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Hall of Famer Troy Aikman is expected to leave Fox Sports to become the main analyst for ESPN’s “Monday Night Football,” The Post has learned.
Aikman’s ESPN deal will be for five years, according to sources, and his yearly salary is expected to approach or exceed the neighborhood of Tony Romo’s $17.5 million per year contract with CBS. The deal is not yet signed, but it is near completion.
ESPN declined comment.
Aikman’s seismic move will shake-up NFL TV free agency. Already this offseason, the contract of Al Michaels, arguably the greatest NFL play-by-player of all time, ran out with NBC.
Michaels, 77, has been on the 1-yard line in his negotiations to be the lead play-by-play voice when Amazon Prime Video begins its exclusive coverage of “Thursday Night Football.” Michaels had hoped Aikman would join him on Thursday nights.
Though Rams head coach Sean McVay has said he will continue on the sidelines this year, Amazon could make a serious run at him, according to sources. Tom Brady can’t be fully counted out as a candidate, but it should be stressed he has shown no indication he wants to work in a booth.
ESPN currently has Steve Levy, Louis Riddick Jr. and Brian Griese as its lead “Monday Night Football” team. Over the next few years, ESPN will have an expansion in NFL games from 18 to 25. They will need multiple crews to call them.
While ESPN has considered making a run at Michaels — it hasn’t done so yet — there is another wild possibility.
With Joe Buck’s contact up next year, sources said ESPN could try to pry Buck from Fox. Buck also calls the World Series for the network. Fox would have to grant Buck permission if he wanted to leave early.
Meanwhile, Fox suddenly has a hole atop its No. 1 broadcast team with two Super Bowls in the next three years. Fox, however, has added depth to its NFL analyst group in recent years.
It will consider its No. 2 analyst Greg Olsen, McVay, Sean Payton and, in a twist, could try to trade for NBC’s Drew Brees, according to sources. Brees, who is in NBC’s studio, is also a candidate for Amazon on Thursday nights.
Fox will also wait if a mystery candidate, someone not apparent right now, arises. 49ers GM and ex-TV game analyst John Lynch could fall into this category for either Amazon or Fox.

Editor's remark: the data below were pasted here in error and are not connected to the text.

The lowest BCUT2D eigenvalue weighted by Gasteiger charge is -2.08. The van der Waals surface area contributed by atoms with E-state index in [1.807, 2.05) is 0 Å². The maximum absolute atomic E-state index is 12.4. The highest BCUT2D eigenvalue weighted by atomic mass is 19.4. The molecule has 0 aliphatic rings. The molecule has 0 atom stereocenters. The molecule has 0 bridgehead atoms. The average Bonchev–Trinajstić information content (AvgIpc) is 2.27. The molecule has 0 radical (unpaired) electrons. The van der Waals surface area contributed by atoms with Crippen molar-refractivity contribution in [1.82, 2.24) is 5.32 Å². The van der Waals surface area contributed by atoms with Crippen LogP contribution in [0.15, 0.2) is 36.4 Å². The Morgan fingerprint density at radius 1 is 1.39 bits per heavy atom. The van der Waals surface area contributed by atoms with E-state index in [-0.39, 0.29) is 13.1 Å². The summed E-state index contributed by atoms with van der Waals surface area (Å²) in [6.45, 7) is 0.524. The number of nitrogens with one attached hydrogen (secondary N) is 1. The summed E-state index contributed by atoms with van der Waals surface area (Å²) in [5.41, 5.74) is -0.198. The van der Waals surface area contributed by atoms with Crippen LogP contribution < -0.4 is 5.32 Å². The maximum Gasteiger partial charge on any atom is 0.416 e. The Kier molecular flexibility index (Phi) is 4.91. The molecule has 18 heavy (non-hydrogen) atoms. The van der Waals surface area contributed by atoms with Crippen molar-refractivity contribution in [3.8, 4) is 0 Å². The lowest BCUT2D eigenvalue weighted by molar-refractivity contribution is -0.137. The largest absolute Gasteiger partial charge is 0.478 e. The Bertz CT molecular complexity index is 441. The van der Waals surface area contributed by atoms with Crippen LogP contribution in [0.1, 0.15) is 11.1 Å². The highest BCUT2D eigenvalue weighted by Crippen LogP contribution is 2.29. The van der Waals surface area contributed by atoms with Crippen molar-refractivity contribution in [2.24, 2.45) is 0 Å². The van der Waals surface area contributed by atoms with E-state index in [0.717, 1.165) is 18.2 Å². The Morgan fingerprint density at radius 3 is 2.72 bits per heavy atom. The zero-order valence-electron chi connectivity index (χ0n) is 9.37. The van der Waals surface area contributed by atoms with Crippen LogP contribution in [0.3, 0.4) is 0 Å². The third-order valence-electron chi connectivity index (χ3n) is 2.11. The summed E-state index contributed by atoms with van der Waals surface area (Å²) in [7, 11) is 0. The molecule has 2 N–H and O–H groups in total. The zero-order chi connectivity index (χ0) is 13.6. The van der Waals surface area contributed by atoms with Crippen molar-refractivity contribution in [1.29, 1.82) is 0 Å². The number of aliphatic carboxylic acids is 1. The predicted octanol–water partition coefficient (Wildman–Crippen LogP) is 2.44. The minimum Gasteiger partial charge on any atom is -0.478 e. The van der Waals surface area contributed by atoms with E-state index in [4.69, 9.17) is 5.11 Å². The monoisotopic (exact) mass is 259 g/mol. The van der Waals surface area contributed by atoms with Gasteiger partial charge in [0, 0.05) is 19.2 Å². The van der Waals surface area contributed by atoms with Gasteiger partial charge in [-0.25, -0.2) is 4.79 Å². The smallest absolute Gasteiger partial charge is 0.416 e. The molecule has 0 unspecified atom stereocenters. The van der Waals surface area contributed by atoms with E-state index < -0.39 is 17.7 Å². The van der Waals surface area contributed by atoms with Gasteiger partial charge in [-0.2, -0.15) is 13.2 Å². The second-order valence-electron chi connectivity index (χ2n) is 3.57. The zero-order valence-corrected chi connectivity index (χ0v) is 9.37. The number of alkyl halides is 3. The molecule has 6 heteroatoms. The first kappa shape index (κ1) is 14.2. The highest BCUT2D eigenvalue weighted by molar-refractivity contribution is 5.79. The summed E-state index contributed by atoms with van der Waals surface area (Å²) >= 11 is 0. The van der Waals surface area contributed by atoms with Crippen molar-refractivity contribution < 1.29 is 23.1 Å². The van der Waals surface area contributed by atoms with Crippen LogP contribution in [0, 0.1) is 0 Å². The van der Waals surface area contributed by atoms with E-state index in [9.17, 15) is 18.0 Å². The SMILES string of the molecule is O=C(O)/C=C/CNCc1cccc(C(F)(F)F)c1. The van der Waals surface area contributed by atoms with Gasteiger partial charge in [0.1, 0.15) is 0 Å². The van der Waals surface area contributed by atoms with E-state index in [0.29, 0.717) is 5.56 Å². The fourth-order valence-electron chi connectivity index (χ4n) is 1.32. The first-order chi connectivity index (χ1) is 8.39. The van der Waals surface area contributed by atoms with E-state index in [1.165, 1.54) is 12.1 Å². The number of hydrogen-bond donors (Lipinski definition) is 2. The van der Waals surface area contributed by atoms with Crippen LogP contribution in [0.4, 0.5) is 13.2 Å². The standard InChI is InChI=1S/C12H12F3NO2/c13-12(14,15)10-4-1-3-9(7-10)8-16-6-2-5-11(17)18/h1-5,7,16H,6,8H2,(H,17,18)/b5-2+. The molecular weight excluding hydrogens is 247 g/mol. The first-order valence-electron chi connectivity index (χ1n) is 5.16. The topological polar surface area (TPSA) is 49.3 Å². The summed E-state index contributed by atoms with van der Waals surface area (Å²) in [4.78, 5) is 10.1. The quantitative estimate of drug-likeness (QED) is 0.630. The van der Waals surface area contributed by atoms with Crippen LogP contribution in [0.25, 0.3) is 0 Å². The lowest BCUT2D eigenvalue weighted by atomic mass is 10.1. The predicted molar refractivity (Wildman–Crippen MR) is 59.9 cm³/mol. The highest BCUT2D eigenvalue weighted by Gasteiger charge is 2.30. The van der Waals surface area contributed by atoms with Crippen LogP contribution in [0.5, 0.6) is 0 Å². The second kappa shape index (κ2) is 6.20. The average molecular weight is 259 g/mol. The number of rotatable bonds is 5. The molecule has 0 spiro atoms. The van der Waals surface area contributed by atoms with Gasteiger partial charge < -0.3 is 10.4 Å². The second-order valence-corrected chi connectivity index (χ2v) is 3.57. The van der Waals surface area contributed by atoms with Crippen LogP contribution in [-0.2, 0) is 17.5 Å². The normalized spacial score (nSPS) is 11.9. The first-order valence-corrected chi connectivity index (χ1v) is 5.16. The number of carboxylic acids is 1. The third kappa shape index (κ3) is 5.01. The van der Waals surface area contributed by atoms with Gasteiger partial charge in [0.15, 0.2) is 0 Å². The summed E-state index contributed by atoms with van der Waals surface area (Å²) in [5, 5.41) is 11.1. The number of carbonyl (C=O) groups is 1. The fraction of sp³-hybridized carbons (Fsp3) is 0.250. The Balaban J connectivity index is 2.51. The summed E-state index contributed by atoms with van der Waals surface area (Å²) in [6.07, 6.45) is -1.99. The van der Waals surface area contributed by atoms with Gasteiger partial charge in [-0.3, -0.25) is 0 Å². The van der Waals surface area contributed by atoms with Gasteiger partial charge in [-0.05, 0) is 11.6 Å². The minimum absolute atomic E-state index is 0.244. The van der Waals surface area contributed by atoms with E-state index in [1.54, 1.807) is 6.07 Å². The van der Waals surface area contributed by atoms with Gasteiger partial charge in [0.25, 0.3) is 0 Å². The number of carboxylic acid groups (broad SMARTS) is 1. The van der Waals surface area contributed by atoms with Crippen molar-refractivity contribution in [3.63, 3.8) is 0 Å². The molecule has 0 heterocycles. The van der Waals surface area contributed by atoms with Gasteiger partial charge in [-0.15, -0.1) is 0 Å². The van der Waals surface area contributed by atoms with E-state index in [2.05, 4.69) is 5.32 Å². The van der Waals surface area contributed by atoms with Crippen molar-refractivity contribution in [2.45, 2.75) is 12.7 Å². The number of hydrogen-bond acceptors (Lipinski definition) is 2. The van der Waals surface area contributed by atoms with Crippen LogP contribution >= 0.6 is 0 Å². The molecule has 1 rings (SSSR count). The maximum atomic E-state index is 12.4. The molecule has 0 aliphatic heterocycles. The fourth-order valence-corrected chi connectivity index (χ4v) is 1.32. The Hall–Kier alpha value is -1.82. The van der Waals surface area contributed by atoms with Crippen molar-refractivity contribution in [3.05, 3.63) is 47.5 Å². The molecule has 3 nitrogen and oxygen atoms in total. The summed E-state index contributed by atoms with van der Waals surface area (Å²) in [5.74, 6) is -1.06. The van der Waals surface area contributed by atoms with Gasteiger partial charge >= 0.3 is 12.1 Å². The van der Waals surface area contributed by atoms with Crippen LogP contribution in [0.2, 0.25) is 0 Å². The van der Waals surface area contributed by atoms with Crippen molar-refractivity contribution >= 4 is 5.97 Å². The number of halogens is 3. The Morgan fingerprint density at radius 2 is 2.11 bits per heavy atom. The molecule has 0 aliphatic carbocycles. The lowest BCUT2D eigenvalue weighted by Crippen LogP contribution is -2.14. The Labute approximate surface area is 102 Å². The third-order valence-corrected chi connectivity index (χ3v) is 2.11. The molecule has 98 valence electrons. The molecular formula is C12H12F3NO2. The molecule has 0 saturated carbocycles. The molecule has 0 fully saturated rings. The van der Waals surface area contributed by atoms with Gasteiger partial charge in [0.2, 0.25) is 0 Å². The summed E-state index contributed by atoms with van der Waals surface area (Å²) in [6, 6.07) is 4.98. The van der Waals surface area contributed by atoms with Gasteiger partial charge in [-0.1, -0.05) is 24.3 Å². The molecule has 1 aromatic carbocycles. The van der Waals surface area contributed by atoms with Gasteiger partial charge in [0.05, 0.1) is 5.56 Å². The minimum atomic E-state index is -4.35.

Fox would also have interest in Brady, but, if the network wasn’t going to match ESPN for Aikman, it seems impossible to believe it would go into the stratosphere it would take to possibly even entice Brady.
Like Peyton Manning, Brady will be able to choose when and if he wants to be in a booth. Manning and his brother, Eli, are scheduled to do 10 telecasts basically over Zoom the next three years. Their rookie year edition of the Manningcast on ESPN2 for Monday night games was very well received.
It was almost exactly two years ago in February 2020 that Romo’s deal with CBS for 10 years and $180 million changed the NFL analyst industry, as it was the richest in history.
Aikman has been in the booth far longer than Romo. Before this past season, according to sources, Aikman used the leverage he had to make this new deal possible.
He had an out in his contract in which he could say he would not do “Thursday Night Football” this season. With that leverage, Fox agreed to give Aikman a four-year extension at $13.2 million per year, according to sources.
There was one final stipulation to the contract — Aikman could opt out after this season if he were to secure a bigger and better contract, according to sources.
For the past year, Aikman has flirted with leaving. He spoke openly about possibly going to Amazon.
In the end, ESPN, which has been trying to figure out its top booth for years, came in with the strongest offer yet.
Aikman’s new deal will run through Super Bowl 61 in 2027. That is no coincidence, as that game will be televised by ABC/ESPN. The next question is: Who will Aikman’s booth partner be?